How inflation will affect your Thanksgiving shopping bill this year
SPOKANE, Wash. — It’s about time to start planning your Thanksgiving meal next week and if you’re hosting, prepare to deal with high prices at the grocery store.
While October’s inflation report shows the consumer price index cooling a little bit, grocery prices are still high and your Thanksgiving shopping bill will be no exception.
The report shows food prices up 11% overall from last October.
A lot of Thanksgiving dinner staples specifically had double digit price index increases.
Some of them, according to the Bureau of Labor Statistics, are the largest-ever annual price increases for October in recorded history.
This includes butter and margarine up 34%, flour and prepared flour mixes up 24%, canned fruits up 19% and frozen vegetables up 17% in just one year.
Financial Engagement Manager with Numerica Jon Maroni says while inflation is outside of our control, budgeting and cutting back where needed isn’t.
He suggests buying what you need for Thanksgiving the week prior, like your non-perishable items that won’t go bad before you need to prepare them.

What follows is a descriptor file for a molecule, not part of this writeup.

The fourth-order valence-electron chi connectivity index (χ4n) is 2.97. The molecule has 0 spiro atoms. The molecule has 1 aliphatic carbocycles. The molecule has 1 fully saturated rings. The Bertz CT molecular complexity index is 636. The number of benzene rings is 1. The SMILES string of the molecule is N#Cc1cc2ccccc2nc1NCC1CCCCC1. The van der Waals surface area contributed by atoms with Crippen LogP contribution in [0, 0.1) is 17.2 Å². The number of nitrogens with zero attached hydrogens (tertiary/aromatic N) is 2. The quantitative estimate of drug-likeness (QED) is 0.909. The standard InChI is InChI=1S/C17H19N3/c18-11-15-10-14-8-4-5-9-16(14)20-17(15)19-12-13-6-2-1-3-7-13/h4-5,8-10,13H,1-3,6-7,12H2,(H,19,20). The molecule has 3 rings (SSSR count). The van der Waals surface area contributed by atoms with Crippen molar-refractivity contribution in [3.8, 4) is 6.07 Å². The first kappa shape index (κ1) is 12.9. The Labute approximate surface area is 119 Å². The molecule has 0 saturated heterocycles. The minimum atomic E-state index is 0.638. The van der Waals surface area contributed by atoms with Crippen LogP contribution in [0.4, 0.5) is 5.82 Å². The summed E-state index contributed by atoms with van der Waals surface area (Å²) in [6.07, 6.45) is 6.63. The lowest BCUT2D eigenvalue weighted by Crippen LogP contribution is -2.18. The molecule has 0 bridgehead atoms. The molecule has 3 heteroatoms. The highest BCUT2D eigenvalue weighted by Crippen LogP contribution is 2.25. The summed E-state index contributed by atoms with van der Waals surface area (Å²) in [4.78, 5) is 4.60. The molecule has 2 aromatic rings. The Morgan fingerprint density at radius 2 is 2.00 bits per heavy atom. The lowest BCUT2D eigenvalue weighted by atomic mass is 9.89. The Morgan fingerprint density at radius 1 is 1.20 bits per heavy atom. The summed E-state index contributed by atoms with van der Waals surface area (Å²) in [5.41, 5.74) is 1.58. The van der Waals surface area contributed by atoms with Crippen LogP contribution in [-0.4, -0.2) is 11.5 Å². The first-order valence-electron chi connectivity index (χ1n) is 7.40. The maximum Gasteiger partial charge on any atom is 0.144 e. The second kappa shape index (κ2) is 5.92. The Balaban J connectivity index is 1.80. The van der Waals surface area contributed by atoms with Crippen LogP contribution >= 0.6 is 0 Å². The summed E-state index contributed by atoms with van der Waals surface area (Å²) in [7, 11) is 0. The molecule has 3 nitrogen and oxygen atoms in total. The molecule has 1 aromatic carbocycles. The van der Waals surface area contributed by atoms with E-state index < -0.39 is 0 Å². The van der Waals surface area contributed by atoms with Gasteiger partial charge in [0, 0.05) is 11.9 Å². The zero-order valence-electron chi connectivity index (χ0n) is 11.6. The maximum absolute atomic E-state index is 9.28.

The earlier the better to avoid price increases and limited supply as we get closer to the holiday.
Some other tips include substituting name-brand items for generic, taking alcohol and certain side dishes out of your menu, or hosting a Friendsgiving-style feast where multiple people can contribute to the meal.
For those not wanting to spend Thanksgiving in the kitchen, several Inland Northwest restaurants are hosting or providing take-out dinners.
Here are just a few of them:
- Eat Good Group
- The Spokane Club
- Rind and Wheat
- The Grain Shed
- Cole’s Bakery Cafe
- Bake My Day
- Shawn O’Donnell’s
- Bean and Pie
- Vieux Carre
- TT’s Old Iron Brewery
- Outlaw BBQ & Catering Market
- Made With Love Bakery
Keep in mind that many restaurants are setting pre-order deadlines that are coming up soon.
Local grocery stores may also be offering pre-made Thanksgiving dinners.
During the pandemic, Thanksgiving to-go meals became the alternative to gathering for a home-cooked meal.
But is it the best alternative to facing inflated prices at the grocery store? Maroni says it is not.
“In general, cooking at home tends to be much more affordable than eating out, even if you’re doing a big, even, family-style meal like Thanksgiving out,” said Maroni.
If you really want to save money this year, dining out is not the way to go.
But Maroni says those who can afford it should be encouraged to support local restaurants.
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